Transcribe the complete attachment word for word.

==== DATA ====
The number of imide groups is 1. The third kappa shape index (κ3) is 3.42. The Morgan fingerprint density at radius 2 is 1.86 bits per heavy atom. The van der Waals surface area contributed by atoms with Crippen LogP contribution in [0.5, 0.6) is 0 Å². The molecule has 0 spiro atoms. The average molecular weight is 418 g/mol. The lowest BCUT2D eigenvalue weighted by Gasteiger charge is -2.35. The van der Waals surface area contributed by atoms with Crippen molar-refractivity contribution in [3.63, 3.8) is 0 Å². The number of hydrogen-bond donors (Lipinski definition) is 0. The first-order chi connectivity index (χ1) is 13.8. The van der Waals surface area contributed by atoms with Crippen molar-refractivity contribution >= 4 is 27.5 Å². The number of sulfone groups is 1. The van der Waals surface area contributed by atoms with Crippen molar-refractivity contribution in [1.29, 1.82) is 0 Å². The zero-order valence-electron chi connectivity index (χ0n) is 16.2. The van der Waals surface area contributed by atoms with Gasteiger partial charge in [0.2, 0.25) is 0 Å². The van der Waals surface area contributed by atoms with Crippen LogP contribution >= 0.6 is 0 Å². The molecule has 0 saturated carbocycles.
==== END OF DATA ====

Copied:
The number of imide groups is 1. The third kappa shape index (κ3) is 3.42. The Morgan fingerprint density at radius 2 is 1.86 bits per heavy atom. The van der Waals surface area contributed by atoms with Crippen LogP contribution in [0.5, 0.6) is 0 Å². The molecule has 0 spiro atoms. The average molecular weight is 418 g/mol. The lowest BCUT2D eigenvalue weighted by Gasteiger charge is -2.35. The van der Waals surface area contributed by atoms with Crippen molar-refractivity contribution in [3.63, 3.8) is 0 Å². The number of hydrogen-bond donors (Lipinski definition) is 0. The first-order chi connectivity index (χ1) is 13.8. The van der Waals surface area contributed by atoms with Crippen molar-refractivity contribution >= 4 is 27.5 Å². The number of sulfone groups is 1. The van der Waals surface area contributed by atoms with Crippen molar-refractivity contribution in [1.29, 1.82) is 0 Å². The zero-order valence-electron chi connectivity index (χ0n) is 16.2. The van der Waals surface area contributed by atoms with Gasteiger partial charge in [0.2, 0.25) is 0 Å². The van der Waals surface area contributed by atoms with Crippen LogP contribution >= 0.6 is 0 Å². The molecule has 0 saturated carbocycles.